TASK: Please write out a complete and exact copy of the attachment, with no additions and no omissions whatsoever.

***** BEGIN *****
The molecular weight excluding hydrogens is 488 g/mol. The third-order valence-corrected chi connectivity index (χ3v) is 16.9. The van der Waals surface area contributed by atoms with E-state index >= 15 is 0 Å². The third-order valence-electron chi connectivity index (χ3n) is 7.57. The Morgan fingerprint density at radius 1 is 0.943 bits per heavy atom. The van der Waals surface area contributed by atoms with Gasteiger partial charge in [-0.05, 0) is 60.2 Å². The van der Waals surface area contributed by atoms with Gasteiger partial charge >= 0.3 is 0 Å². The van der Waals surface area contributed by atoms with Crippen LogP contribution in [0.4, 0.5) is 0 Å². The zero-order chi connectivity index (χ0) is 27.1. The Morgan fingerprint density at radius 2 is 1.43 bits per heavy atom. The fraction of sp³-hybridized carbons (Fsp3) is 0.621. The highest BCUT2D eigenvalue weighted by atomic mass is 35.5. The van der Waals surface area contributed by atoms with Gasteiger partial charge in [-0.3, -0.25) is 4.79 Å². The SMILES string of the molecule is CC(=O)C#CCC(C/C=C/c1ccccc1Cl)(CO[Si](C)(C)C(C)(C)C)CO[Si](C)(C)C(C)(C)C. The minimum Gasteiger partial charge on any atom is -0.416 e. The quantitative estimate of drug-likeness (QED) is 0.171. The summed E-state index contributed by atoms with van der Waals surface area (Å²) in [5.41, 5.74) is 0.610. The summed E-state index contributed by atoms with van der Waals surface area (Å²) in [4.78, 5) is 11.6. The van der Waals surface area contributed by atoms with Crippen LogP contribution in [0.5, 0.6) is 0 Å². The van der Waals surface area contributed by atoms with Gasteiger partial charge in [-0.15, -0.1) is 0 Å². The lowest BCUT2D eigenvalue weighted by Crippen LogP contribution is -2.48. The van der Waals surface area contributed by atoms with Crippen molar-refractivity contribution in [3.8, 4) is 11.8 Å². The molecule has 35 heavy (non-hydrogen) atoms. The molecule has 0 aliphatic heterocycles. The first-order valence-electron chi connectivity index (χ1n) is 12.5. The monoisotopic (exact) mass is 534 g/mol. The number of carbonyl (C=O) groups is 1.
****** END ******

The molecular weight excluding hydrogens is 488 g/mol. The third-order valence-corrected chi connectivity index (χ3v) is 16.9. The van der Waals surface area contributed by atoms with E-state index >= 15 is 0 Å². The third-order valence-electron chi connectivity index (χ3n) is 7.57. The Morgan fingerprint density at radius 1 is 0.943 bits per heavy atom. The van der Waals surface area contributed by atoms with Gasteiger partial charge in [-0.05, 0) is 60.2 Å². The van der Waals surface area contributed by atoms with Gasteiger partial charge >= 0.3 is 0 Å². The van der Waals surface area contributed by atoms with Crippen LogP contribution in [0.4, 0.5) is 0 Å². The zero-order chi connectivity index (χ0) is 27.1. The Morgan fingerprint density at radius 2 is 1.43 bits per heavy atom. The fraction of sp³-hybridized carbons (Fsp3) is 0.621. The highest BCUT2D eigenvalue weighted by atomic mass is 35.5. The van der Waals surface area contributed by atoms with Gasteiger partial charge in [-0.3, -0.25) is 4.79 Å². The SMILES string of the molecule is CC(=O)C#CCC(C/C=C/c1ccccc1Cl)(CO[Si](C)(C)C(C)(C)C)CO[Si](C)(C)C(C)(C)C. The minimum Gasteiger partial charge on any atom is -0.416 e. The quantitative estimate of drug-likeness (QED) is 0.171. The summed E-state index contributed by atoms with van der Waals surface area (Å²) in [5.41, 5.74) is 0.610. The summed E-state index contributed by atoms with van der Waals surface area (Å²) in [4.78, 5) is 11.6. The van der Waals surface area contributed by atoms with Crippen LogP contribution in [0.5, 0.6) is 0 Å². The van der Waals surface area contributed by atoms with Gasteiger partial charge in [-0.15, -0.1) is 0 Å². The lowest BCUT2D eigenvalue weighted by Crippen LogP contribution is -2.48. The van der Waals surface area contributed by atoms with Crippen molar-refractivity contribution in [3.8, 4) is 11.8 Å². The molecule has 35 heavy (non-hydrogen) atoms. The molecule has 0 aliphatic heterocycles. The first-order valence-electron chi connectivity index (χ1n) is 12.5. The monoisotopic (exact) mass is 534 g/mol. The number of carbonyl (C=O) groups is 1.